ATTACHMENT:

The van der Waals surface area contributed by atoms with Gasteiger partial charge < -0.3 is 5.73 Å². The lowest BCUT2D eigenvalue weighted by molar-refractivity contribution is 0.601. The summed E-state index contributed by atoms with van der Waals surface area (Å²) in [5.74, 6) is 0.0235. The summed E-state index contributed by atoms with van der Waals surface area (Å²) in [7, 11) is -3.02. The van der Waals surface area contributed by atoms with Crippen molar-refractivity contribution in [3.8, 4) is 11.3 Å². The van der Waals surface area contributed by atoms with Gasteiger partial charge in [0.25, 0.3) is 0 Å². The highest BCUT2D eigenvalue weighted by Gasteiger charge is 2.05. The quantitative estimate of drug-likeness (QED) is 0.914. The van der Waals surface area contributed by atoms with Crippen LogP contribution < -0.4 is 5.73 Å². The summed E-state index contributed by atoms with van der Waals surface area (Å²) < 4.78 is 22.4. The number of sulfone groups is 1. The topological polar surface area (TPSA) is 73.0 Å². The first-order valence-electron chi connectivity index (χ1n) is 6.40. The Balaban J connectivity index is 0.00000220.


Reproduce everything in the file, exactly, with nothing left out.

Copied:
The van der Waals surface area contributed by atoms with Gasteiger partial charge < -0.3 is 5.73 Å². The lowest BCUT2D eigenvalue weighted by molar-refractivity contribution is 0.601. The summed E-state index contributed by atoms with van der Waals surface area (Å²) in [5.74, 6) is 0.0235. The summed E-state index contributed by atoms with van der Waals surface area (Å²) in [7, 11) is -3.02. The van der Waals surface area contributed by atoms with Crippen molar-refractivity contribution in [3.8, 4) is 11.3 Å². The van der Waals surface area contributed by atoms with Gasteiger partial charge in [0.25, 0.3) is 0 Å². The highest BCUT2D eigenvalue weighted by Gasteiger charge is 2.05. The quantitative estimate of drug-likeness (QED) is 0.914. The van der Waals surface area contributed by atoms with Crippen LogP contribution < -0.4 is 5.73 Å². The summed E-state index contributed by atoms with van der Waals surface area (Å²) < 4.78 is 22.4. The number of sulfone groups is 1. The topological polar surface area (TPSA) is 73.0 Å². The first-order valence-electron chi connectivity index (χ1n) is 6.40. The Balaban J connectivity index is 0.00000220.